The various disciplines of the social sciences yield research data as diverse as the repositories which preserve and make these data sets accessible. Among the many fields that comprise the social sciences–archaeology, geography, sociology, economics, political science, and psychology, to name a few–the numeric and spatial data they produce document a vast array of research on human behavior, culture, society, landscapes, and economic structures. Given the number of options, social science researchers must consider which repository is best suited for the long-term preservation and curation of their data.
Some social science data repositories are broad in scope; the ICPSR (Inter-university Consortium for Political and Social Research) at the University of Michigan, for instance, preserves data related to geography and environment, economic behavior and attitudes, community and urban studies, and education. Other repositories provide data curation services for a single discipline such as tDAR (The Digital Archaeological Record) for archaeology.
Different social science repositories will have varying requirements for data deposit. The ICPSR provides a comprehensive guide for preparing data for preservation and archiving. Such guidelines will outline specifics such as acceptable file formats for data submission, requirements for metadata descriptions, and deposit of supporting documentation (such as laboratory notebooks) that aid in illustrating the context under which the data was created.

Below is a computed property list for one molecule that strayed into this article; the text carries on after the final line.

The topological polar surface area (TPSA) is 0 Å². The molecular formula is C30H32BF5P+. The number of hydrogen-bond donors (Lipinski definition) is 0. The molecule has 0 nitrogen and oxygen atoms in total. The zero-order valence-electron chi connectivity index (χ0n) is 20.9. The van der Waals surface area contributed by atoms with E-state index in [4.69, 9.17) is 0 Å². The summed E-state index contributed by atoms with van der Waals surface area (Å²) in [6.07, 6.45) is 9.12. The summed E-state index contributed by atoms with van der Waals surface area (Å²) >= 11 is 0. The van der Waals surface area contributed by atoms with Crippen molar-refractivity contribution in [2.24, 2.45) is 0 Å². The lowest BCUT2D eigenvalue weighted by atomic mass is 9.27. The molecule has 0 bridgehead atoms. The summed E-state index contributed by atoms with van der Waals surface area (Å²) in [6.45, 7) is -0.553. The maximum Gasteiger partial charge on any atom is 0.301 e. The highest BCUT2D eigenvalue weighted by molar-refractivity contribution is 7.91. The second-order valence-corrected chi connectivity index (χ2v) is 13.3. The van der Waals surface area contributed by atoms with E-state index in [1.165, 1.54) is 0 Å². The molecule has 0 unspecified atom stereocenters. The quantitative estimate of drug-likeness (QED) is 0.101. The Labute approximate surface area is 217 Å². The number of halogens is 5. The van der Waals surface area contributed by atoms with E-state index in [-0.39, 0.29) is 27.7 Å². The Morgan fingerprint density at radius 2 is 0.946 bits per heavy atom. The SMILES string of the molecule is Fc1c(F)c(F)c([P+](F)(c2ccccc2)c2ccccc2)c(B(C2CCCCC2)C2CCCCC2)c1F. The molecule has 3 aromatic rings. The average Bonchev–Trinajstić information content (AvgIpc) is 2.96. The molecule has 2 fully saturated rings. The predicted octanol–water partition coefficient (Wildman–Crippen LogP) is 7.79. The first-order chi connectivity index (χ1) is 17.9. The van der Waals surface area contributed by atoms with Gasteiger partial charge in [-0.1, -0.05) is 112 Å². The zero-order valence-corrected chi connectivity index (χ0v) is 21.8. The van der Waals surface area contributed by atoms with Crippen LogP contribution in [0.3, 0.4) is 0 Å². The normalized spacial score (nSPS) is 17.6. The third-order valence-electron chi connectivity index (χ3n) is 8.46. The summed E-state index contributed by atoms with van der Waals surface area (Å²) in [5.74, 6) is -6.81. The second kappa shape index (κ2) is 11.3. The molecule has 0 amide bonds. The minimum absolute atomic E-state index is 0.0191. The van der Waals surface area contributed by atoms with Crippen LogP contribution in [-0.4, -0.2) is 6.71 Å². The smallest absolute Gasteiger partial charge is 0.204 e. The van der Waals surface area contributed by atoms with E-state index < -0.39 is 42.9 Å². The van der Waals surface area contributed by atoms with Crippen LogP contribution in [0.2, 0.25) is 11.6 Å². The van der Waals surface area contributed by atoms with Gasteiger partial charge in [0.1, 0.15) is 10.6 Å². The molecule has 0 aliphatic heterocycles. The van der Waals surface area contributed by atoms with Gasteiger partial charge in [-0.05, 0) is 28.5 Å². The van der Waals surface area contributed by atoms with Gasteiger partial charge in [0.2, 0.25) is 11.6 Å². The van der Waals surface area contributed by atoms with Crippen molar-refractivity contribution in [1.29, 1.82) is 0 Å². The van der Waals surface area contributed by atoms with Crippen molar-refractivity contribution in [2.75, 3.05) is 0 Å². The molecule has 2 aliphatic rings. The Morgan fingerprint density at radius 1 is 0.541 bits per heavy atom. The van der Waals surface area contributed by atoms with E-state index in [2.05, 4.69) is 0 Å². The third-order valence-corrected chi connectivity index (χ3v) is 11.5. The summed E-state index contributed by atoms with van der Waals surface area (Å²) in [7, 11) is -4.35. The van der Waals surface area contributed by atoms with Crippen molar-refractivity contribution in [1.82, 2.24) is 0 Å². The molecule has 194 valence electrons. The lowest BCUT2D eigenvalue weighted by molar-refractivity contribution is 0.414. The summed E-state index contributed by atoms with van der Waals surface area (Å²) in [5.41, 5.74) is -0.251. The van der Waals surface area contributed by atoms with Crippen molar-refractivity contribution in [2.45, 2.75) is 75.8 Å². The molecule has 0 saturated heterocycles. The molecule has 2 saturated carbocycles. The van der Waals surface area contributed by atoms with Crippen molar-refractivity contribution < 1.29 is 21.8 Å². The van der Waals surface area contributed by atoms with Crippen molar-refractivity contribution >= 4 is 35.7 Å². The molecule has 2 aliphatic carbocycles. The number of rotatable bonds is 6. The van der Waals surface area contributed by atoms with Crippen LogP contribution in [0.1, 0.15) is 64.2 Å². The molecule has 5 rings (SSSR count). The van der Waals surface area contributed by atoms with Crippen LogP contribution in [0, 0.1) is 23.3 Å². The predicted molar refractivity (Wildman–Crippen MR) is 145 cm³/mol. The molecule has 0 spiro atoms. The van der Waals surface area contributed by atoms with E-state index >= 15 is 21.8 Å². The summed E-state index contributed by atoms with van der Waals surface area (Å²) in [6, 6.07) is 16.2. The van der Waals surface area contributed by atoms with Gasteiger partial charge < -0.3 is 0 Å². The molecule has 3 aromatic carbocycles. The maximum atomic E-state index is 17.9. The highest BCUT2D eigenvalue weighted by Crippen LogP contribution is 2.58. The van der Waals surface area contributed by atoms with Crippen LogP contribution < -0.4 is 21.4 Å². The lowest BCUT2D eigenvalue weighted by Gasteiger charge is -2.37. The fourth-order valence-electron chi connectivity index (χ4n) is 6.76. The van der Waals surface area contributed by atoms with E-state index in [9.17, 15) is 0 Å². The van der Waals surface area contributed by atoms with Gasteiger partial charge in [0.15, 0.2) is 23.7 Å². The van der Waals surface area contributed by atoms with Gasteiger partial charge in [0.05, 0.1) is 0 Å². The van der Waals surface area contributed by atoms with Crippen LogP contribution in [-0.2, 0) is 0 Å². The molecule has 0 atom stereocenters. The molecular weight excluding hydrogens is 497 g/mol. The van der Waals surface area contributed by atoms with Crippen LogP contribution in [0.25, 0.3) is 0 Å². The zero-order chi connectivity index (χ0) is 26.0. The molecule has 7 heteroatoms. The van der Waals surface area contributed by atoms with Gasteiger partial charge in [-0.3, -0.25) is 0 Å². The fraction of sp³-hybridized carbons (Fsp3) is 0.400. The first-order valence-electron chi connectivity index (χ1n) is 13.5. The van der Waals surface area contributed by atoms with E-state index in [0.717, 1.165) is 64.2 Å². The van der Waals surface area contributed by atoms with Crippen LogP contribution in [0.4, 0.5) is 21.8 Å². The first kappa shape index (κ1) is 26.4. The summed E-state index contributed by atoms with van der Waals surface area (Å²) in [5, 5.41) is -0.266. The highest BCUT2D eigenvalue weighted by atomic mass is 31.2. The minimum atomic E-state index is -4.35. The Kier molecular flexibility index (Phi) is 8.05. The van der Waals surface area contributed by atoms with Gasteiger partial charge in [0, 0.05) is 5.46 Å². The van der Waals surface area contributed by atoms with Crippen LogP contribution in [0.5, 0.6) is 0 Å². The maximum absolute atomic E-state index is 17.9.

A list of social science repositories/resources for finding and depositing data can be found below:
ADS (Archaeology Data Service)
CoPAR (Council for the Preservation of Anthropological Records)
tDAR (The Digital Archaeological Record)
NACJD (National Archive of Criminal Justice Data – associated with ICPSR)
Demographics/Government Data Repositories
Minnesota Population Center, University of Minnesota
General Social Sciences
CESSDA (Consortium of European Social Science Data Archives)
IQSS (The Institute for Quantitative Social Science) at Harvard University)
National Data Archive on Child Abuse and Neglect at Cornell University
While this is not a complete list, other data repositories can be found through data clearinghouses, such as OpenDOAR and Databib. The Scholarly Commons also maintains a list of Geospatial Data Repositories and Numeric Data Repositories. Likewise, the College of Liberal Arts and Sciences’ ATLAS provides a list of repositories relating to public opinion and government data.
For more information on the Scholarly Commons’ services relating to the social sciences, please visit the Numeric and Spatial Data Services site.